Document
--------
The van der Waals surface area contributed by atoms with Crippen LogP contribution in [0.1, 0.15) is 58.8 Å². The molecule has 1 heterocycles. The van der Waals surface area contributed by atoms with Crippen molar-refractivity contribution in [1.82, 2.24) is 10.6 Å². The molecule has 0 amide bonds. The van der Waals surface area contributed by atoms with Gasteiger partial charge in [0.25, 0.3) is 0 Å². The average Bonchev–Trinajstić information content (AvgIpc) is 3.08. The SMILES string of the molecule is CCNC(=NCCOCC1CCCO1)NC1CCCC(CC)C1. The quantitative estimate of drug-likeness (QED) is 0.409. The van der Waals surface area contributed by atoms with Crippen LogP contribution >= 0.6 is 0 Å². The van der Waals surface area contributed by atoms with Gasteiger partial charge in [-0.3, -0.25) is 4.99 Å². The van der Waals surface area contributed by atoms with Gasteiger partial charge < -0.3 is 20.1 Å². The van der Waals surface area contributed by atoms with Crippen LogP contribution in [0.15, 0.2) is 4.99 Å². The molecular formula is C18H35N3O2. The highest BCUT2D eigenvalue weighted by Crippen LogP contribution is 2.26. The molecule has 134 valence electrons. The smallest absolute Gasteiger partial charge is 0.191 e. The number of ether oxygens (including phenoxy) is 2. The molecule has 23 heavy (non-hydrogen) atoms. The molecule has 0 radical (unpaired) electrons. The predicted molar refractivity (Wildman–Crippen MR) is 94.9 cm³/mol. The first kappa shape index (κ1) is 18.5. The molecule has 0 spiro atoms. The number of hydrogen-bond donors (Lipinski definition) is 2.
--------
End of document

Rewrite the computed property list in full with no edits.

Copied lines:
The van der Waals surface area contributed by atoms with Crippen LogP contribution in [0.1, 0.15) is 58.8 Å². The molecule has 1 heterocycles. The van der Waals surface area contributed by atoms with Crippen molar-refractivity contribution in [1.82, 2.24) is 10.6 Å². The molecule has 0 amide bonds. The van der Waals surface area contributed by atoms with Gasteiger partial charge in [0.25, 0.3) is 0 Å². The average Bonchev–Trinajstić information content (AvgIpc) is 3.08. The SMILES string of the molecule is CCNC(=NCCOCC1CCCO1)NC1CCCC(CC)C1. The quantitative estimate of drug-likeness (QED) is 0.409. The van der Waals surface area contributed by atoms with Crippen LogP contribution >= 0.6 is 0 Å². The van der Waals surface area contributed by atoms with Gasteiger partial charge in [-0.3, -0.25) is 4.99 Å². The van der Waals surface area contributed by atoms with Gasteiger partial charge < -0.3 is 20.1 Å². The van der Waals surface area contributed by atoms with Crippen LogP contribution in [0.15, 0.2) is 4.99 Å². The molecular formula is C18H35N3O2. The highest BCUT2D eigenvalue weighted by Crippen LogP contribution is 2.26. The molecule has 134 valence electrons. The smallest absolute Gasteiger partial charge is 0.191 e. The number of ether oxygens (including phenoxy) is 2. The molecule has 23 heavy (non-hydrogen) atoms. The molecule has 0 radical (unpaired) electrons. The predicted molar refractivity (Wildman–Crippen MR) is 94.9 cm³/mol. The first kappa shape index (κ1) is 18.5. The molecule has 0 spiro atoms. The number of hydrogen-bond donors (Lipinski definition) is 2.